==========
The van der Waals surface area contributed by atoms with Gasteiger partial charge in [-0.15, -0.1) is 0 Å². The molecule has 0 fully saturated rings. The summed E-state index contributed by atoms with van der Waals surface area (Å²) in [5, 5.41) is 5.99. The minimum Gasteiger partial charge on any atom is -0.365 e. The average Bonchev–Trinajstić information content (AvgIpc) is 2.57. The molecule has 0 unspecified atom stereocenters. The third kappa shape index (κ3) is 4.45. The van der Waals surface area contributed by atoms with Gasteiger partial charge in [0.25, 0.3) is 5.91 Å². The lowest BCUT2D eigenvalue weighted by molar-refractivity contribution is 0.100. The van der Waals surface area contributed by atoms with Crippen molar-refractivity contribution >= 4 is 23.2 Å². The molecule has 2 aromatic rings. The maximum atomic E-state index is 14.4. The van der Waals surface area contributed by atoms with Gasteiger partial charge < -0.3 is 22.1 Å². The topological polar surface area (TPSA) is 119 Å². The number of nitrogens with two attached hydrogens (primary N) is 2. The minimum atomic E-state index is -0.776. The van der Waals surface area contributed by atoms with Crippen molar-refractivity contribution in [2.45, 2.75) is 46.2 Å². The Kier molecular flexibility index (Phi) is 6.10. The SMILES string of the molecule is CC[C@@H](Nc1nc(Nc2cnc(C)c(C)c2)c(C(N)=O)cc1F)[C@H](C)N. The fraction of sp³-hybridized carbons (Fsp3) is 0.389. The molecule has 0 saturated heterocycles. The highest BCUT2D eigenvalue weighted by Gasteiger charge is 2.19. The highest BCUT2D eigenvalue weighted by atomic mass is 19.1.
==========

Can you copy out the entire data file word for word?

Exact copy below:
The van der Waals surface area contributed by atoms with Gasteiger partial charge in [-0.15, -0.1) is 0 Å². The molecule has 0 fully saturated rings. The summed E-state index contributed by atoms with van der Waals surface area (Å²) in [5, 5.41) is 5.99. The minimum Gasteiger partial charge on any atom is -0.365 e. The average Bonchev–Trinajstić information content (AvgIpc) is 2.57. The molecule has 0 unspecified atom stereocenters. The third kappa shape index (κ3) is 4.45. The van der Waals surface area contributed by atoms with Gasteiger partial charge in [0.25, 0.3) is 5.91 Å². The lowest BCUT2D eigenvalue weighted by molar-refractivity contribution is 0.100. The van der Waals surface area contributed by atoms with Crippen molar-refractivity contribution >= 4 is 23.2 Å². The molecule has 2 aromatic rings. The maximum atomic E-state index is 14.4. The van der Waals surface area contributed by atoms with Gasteiger partial charge < -0.3 is 22.1 Å². The topological polar surface area (TPSA) is 119 Å². The number of nitrogens with two attached hydrogens (primary N) is 2. The minimum atomic E-state index is -0.776. The van der Waals surface area contributed by atoms with Crippen molar-refractivity contribution in [2.45, 2.75) is 46.2 Å². The Kier molecular flexibility index (Phi) is 6.10. The SMILES string of the molecule is CC[C@@H](Nc1nc(Nc2cnc(C)c(C)c2)c(C(N)=O)cc1F)[C@H](C)N. The fraction of sp³-hybridized carbons (Fsp3) is 0.389. The molecule has 0 saturated heterocycles. The highest BCUT2D eigenvalue weighted by Gasteiger charge is 2.19. The highest BCUT2D eigenvalue weighted by atomic mass is 19.1.